Last week, as I was getting excited about my work with FIRST LEGO League at the Innovation Lab (see last post), I spent some time scouting other local and regional robotics competitions. I happened on a very useful list from a competitor. It led me to investigate the Singapore Robotics Games (SRG) as a general platform for expressing our own innovative energy. I immediately got motivated to register our team of crack enthusiasts to showcase our talents, abilities, and our drive. Participating in and winning a robotics competition is both immensely rewarding and very valuable from a marketing standpoint – a powerful story to tell kids, parents, teachers, administrators and partners when we try to tout our product. As this event is organized by Singapore academia, it is more about fostering rapport between various organizations who have a stake in robotics research and its integration in academia and industry in Singapore, and so registration fees are waived by the organizers, who co-sponsor the event with the Science Centre and its government arm – the Science Centre Board, which is part of the Ministry of Education.
Shenghao (resident hacker) and I perused the competition documentation and decided to go for the Wall Climbing Robot Race, because we believed the challenge was simple enough to get at least partially right in a short amount of time. The historical participation rates for this event were not overwhelming, which was another bonus for us. We quickly ensnared the support of Cort, and immediately became embroiled in design discussions and strategies for winning. Laven (resident martian expert) joined our group as well, and I registered our 4-person team officially, once we had a consensus that this was worthy of our time and effort, and that we would all be OK making complete fools of ourselves in the worst case.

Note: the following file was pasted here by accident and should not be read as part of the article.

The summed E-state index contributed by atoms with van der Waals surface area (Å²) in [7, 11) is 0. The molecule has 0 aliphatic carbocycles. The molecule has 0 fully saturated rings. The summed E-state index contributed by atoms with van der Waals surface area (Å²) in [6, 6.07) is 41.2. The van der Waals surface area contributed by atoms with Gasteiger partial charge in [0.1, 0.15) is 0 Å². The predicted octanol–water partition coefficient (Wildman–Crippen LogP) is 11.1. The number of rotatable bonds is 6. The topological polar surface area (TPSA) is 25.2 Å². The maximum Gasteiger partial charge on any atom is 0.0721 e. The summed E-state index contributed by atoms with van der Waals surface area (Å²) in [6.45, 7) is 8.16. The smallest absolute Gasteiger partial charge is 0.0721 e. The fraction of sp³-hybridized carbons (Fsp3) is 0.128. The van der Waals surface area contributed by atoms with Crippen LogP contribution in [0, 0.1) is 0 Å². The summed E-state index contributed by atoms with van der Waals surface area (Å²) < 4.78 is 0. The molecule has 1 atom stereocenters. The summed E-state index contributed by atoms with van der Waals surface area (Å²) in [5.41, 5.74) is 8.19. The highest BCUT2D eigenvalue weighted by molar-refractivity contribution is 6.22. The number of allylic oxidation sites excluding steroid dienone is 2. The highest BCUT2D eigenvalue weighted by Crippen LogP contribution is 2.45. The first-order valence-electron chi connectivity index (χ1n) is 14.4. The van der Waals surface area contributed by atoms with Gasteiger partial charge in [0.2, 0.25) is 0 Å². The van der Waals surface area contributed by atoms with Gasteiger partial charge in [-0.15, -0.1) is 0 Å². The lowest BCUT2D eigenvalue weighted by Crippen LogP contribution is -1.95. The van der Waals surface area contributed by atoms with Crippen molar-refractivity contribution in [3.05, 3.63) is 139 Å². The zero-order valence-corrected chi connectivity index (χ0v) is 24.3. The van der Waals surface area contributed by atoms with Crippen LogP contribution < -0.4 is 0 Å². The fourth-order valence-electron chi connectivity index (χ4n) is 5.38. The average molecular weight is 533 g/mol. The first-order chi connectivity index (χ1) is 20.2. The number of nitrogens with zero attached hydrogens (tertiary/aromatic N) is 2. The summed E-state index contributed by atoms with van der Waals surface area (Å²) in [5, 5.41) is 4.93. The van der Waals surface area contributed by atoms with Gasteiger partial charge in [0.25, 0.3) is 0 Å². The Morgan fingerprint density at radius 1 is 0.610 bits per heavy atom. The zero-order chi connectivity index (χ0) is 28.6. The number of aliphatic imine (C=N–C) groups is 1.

Our current design is basically a car that climbs walls and stays upright by applying some force directly towards whatever surface it is on – it takes over for or fights against gravity when the plane of motion changes with respect to it. We are using electric ducted fans to try to achieve this. Currently we have a fairly complete design, but missing a few of the parts – namely, power switches for high-current applications, and wheels and tires. We also need to do some design work to get around any kind of wheel slip in our car, that would disorient it off its planned course – go straight. The variance in reflectance properties of the 3 surfaces we need to drive across seem to be complicating this to some degree.
Our budget of $500 is quickly being eaten away from paying premium prices for electronics, which we are sourcing locally, instead of through our usual, cheaper, global trade routes, simply for the expediency of time. We have about $150 sunk in drive and thrust systems (EDFs, gear motors), another $100 or so in the power system (with some spent on reserves for the sake of rapid-ish prototyping), and say $50-100 allocated for chassis, controller, sensors and the rest of the electronics, a lot of which we already had.
We’ve done about 3 days of work, and I foresee about 3-5 more before we have a testable platform. Depending on the sanity of our design choices and integration work, we may be close to done at that point, or scramble back to the drawing board, with very little time to spare before the competition.
No mountain too high for A Posteriori Wall Climbing Robot Team!